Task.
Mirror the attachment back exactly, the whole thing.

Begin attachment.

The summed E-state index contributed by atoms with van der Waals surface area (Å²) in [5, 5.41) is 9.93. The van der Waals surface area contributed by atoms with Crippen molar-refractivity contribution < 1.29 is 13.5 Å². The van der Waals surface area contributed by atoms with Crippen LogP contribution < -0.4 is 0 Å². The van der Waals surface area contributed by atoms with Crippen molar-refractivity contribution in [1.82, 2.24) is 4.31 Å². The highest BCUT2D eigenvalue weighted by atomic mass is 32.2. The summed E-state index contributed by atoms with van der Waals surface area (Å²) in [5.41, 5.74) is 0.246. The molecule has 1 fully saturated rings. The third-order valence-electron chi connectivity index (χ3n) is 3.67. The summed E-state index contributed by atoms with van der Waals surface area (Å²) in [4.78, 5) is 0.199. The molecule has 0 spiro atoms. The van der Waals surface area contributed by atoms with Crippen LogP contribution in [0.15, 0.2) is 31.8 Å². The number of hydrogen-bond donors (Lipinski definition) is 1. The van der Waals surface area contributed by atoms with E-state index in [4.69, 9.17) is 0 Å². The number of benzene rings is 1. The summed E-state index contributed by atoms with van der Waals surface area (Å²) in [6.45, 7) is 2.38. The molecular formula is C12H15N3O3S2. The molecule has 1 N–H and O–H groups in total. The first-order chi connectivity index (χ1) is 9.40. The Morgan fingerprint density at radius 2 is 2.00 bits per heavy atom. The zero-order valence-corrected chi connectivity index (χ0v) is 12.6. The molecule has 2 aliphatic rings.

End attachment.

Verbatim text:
The summed E-state index contributed by atoms with van der Waals surface area (Å²) in [5, 5.41) is 9.93. The van der Waals surface area contributed by atoms with Crippen molar-refractivity contribution < 1.29 is 13.5 Å². The van der Waals surface area contributed by atoms with Crippen LogP contribution < -0.4 is 0 Å². The van der Waals surface area contributed by atoms with Crippen molar-refractivity contribution in [1.82, 2.24) is 4.31 Å². The highest BCUT2D eigenvalue weighted by atomic mass is 32.2. The summed E-state index contributed by atoms with van der Waals surface area (Å²) in [5.41, 5.74) is 0.246. The molecule has 1 fully saturated rings. The third-order valence-electron chi connectivity index (χ3n) is 3.67. The summed E-state index contributed by atoms with van der Waals surface area (Å²) in [4.78, 5) is 0.199. The molecule has 0 spiro atoms. The van der Waals surface area contributed by atoms with Crippen LogP contribution in [0.15, 0.2) is 31.8 Å². The number of hydrogen-bond donors (Lipinski definition) is 1. The van der Waals surface area contributed by atoms with E-state index in [4.69, 9.17) is 0 Å². The number of benzene rings is 1. The summed E-state index contributed by atoms with van der Waals surface area (Å²) in [6.45, 7) is 2.38. The molecular formula is C12H15N3O3S2. The molecule has 1 N–H and O–H groups in total. The first-order chi connectivity index (χ1) is 9.40. The Morgan fingerprint density at radius 2 is 2.00 bits per heavy atom. The zero-order valence-corrected chi connectivity index (χ0v) is 12.6. The molecule has 2 aliphatic rings.